Continuous Waveform Recordings
This page describes the advantages of continuous waveform recording over other traditional threshold based methods of events recording or other types of aggregated recording, which are not based on the waveform continuous concept.
The document includes real examples and case studies where:
- Continuous waveform recording is the only method to catch the event or to analyze a problem or phenomena.
- It is almost impossible or extremely inconvenient to catch the event or to analyze it.
The following page includes 6 chapters, each one comprised of real case studies and links to an article with additional cases of the same subject.
Compliance with Grid Code
Wind and solar farms are connected to the grid at the Point of Common Coupling (PCC). At that point, electrical parameters fluctuate continuously depending on many factors such as wind, sun, and more.
In addition to external factors, the power quality at the PCC is affected by the functionality of the equipment at the farm. At that point, there might be disagreements on the source or reason for failure or non-compliance with grid codes requirements including ride through, harmonics, sag/swells, etc. In many cases, when the grid operator encounters a problem, they try to locate the source by addressing the issue to all power providers connected to the network. As a result, the power providers find themselves constantly having to prove whether or not they are responsible for the problem. An on-and-off non-ended dialog started, causing severe disturbances to the farm operators, impacting the many farms under their responsibility.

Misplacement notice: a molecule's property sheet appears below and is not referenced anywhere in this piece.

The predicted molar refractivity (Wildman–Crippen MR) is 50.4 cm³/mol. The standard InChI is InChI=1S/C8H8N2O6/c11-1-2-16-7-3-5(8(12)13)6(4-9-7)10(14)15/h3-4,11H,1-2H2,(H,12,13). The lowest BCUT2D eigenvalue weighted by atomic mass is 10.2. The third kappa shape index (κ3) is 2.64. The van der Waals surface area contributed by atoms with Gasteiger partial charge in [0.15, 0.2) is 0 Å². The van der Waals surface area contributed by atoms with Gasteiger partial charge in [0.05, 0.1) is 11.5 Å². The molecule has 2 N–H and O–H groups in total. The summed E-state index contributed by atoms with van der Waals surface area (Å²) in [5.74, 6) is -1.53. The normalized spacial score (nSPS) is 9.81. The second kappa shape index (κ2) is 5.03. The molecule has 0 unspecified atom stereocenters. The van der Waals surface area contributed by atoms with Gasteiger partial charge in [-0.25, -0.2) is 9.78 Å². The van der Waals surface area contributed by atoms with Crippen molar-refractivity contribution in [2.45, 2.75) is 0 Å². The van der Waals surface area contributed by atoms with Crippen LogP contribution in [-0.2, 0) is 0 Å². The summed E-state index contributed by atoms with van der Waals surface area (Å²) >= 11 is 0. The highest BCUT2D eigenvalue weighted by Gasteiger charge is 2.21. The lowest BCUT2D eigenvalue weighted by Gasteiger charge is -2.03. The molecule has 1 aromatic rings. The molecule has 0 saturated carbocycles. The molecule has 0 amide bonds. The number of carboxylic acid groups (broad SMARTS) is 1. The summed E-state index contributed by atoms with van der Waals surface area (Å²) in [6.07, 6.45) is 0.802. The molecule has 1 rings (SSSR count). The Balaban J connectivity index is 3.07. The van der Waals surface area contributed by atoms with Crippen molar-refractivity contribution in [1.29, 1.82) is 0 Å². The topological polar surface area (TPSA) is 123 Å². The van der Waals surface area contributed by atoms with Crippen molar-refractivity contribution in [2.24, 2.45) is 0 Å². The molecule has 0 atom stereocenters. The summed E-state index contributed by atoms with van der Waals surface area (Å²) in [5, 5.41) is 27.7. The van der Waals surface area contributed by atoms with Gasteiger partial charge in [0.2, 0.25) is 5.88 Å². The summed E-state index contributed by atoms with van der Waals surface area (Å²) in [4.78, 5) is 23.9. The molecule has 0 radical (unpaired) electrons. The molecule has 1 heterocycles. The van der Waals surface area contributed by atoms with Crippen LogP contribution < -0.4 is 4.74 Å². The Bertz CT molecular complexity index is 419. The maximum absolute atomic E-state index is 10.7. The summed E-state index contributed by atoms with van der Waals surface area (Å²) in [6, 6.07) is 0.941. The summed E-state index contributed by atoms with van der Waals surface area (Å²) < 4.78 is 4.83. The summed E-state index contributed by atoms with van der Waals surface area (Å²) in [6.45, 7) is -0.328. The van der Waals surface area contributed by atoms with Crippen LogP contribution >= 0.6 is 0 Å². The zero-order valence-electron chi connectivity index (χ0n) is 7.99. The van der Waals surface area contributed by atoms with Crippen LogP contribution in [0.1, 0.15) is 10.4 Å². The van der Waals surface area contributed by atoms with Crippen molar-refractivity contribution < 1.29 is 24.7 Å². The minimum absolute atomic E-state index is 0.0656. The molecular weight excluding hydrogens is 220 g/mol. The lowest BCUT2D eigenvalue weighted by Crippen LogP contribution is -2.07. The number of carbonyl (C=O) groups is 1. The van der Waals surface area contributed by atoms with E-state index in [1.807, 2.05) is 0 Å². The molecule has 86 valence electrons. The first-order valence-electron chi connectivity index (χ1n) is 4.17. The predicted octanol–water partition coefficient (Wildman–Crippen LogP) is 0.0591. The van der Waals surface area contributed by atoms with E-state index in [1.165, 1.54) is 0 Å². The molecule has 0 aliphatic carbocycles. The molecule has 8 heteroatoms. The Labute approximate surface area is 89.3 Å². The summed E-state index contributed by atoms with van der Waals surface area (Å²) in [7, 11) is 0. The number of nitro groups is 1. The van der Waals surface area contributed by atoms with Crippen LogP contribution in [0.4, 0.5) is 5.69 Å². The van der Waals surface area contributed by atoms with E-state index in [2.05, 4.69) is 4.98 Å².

Continuous waveform recording provide legal proof determining whether the source was caused by the farm or not. The reports are provided to the grid operator on demand and most of the times the case is closed, saving unnecessary discussions between parties.
Solar Farm Operation
Figure 1 describes the daily changes of the power and the voltage at 1 cycle resolution. Figure 2 is a zoom in to a particular time when the voltage is ranging between 250.2 V to 250.6V, the converter’s power is going down from 41 KW to 28 KW and as a result the voltage is going down by 1.7V. After one minute, the power and the voltage are going up again. When the voltage is reaching up to a 250.2 V again, the power decreases immediately to 28 KW.
Figure 1: Daily changes of power
Figure 2: Zoom into 5 minutes
Using PQA with continuous high resolution recording is the only way to identify anomalies such as the above, since the voltage values are within the standards and 10/15 minutes average cannot expose this phenomenon.
Read more on the advantage of continuous power quality analysis in photovoltaic systems.
Long Term Event Investigation
There are cases in which the consequences of the events should be traced or followed up on a long time before or after the events.